Are we prepared for a Q fever outbreak?

Jane Heller, H Glasgow, S Firestone

Research output: Other contribution to conferenceAbstractpeer-review


Q fever is a zoonotic disease caused by the bacterium Coxiella burnetii that can result in severe negative human health outcomes. A large outbreak in the Netherlands that commenced in 2007 led to over 4000 human cases, of which more than 75 died as a result of Q fever and complications. Understanding is improving regarding species of animals that can be infected with this organism and consequently act as sources of infection for humans, but large gaps in knowledge still exist. The clinical signs resulting from infection with C. burnetii in animals vary and range from inconsequential with no apparent signs to abortions and weakened young animals. Knowledge surrounding Q fever is expanding and we are aware that the risk factors for infection with this pathogen are more diverse than originally thought. We are also aware, through national and international experience, that large outbreaks of human disease may occur quickly and are more likely if effective control measures and appropriate communication networks are not in place between stakeholders.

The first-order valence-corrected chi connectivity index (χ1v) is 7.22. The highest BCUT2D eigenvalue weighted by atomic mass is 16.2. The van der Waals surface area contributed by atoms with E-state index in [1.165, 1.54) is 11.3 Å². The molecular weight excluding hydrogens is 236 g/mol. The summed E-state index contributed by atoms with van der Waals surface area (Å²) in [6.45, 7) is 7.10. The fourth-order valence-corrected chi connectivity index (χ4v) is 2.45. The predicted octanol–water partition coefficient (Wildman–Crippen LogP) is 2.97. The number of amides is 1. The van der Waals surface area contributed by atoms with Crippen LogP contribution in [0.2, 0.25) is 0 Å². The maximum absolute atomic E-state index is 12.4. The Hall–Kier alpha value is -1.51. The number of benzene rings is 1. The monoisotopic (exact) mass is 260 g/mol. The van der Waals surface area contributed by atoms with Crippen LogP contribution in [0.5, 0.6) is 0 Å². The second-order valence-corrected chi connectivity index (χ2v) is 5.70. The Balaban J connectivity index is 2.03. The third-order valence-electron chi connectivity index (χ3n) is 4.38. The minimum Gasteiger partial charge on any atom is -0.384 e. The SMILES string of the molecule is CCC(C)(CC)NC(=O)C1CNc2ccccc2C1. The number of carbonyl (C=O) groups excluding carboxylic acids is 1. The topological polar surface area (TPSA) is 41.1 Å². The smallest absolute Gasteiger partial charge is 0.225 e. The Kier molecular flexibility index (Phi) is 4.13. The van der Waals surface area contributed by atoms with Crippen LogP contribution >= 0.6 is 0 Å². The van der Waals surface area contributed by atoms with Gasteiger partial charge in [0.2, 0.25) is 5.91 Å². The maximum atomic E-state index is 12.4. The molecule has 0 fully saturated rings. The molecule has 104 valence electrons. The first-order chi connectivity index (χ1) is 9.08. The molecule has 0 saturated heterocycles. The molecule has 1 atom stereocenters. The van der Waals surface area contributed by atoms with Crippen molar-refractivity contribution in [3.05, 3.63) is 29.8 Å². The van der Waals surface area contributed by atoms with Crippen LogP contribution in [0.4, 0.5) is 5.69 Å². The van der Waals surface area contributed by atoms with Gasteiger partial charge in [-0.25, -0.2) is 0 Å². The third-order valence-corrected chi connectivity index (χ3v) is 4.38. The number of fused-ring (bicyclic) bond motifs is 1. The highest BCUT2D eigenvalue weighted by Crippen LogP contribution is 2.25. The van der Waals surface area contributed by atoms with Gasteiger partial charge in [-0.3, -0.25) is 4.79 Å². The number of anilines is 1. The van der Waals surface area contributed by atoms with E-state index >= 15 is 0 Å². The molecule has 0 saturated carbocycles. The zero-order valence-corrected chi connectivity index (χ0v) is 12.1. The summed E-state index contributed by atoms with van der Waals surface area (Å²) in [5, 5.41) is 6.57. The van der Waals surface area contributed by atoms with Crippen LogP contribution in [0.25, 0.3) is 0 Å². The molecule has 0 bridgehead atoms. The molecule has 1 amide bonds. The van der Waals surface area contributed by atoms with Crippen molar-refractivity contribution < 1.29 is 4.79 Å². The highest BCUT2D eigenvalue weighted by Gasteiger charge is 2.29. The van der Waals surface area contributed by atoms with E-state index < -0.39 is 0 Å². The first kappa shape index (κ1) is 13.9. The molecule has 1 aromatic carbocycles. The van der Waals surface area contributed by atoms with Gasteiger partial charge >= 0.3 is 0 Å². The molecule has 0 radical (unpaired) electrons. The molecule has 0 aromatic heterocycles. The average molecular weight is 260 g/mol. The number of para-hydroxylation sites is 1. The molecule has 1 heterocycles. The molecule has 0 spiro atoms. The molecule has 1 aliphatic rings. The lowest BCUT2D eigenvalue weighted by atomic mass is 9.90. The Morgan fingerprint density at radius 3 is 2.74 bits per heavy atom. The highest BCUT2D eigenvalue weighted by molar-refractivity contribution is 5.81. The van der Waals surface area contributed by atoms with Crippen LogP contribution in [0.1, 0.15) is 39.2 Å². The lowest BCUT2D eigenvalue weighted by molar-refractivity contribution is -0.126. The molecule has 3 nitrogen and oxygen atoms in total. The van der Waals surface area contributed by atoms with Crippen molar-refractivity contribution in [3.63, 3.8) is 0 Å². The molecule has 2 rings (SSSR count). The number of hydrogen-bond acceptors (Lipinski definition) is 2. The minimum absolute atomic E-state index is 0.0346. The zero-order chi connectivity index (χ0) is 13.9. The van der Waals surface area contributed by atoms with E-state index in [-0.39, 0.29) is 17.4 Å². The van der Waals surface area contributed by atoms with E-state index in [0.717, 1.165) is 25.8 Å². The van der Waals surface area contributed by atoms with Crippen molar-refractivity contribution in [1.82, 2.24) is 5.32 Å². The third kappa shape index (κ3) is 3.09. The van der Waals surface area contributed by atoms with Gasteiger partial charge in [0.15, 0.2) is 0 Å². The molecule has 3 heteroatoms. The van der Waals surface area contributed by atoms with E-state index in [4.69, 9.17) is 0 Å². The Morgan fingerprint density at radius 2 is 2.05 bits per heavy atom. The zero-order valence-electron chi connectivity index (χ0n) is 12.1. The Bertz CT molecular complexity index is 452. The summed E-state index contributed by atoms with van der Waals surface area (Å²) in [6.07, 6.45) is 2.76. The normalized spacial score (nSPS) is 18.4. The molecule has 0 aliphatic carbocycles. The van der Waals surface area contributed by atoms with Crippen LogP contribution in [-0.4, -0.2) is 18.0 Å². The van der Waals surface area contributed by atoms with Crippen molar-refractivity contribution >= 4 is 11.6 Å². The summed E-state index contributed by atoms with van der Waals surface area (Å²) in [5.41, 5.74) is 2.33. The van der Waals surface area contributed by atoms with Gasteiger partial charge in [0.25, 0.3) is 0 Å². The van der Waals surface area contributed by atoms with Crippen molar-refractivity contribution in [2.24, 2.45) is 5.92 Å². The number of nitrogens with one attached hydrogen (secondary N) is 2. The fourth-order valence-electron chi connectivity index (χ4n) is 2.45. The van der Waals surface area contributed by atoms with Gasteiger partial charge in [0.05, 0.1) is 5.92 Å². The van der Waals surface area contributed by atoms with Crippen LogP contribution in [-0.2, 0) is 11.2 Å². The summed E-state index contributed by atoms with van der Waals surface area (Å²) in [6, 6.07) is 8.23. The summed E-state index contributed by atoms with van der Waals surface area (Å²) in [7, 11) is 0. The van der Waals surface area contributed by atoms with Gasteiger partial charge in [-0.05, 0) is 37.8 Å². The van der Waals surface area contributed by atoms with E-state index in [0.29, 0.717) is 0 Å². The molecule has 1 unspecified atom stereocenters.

Original languageEnglish
Number of pages1
Publication statusPublished - 12 Jun 2019
Event2019 Australian Biosecurity Symposium - Crowne Plaza Hotel, Gold Coast, Australia
Duration: 12 Jun 201913 Jun 2019 (program and proceedings NOTE - only abstracts published)


Conference2019 Australian Biosecurity Symposium
Abbreviated titleBiosecurity
CityGold Coast
Internet address


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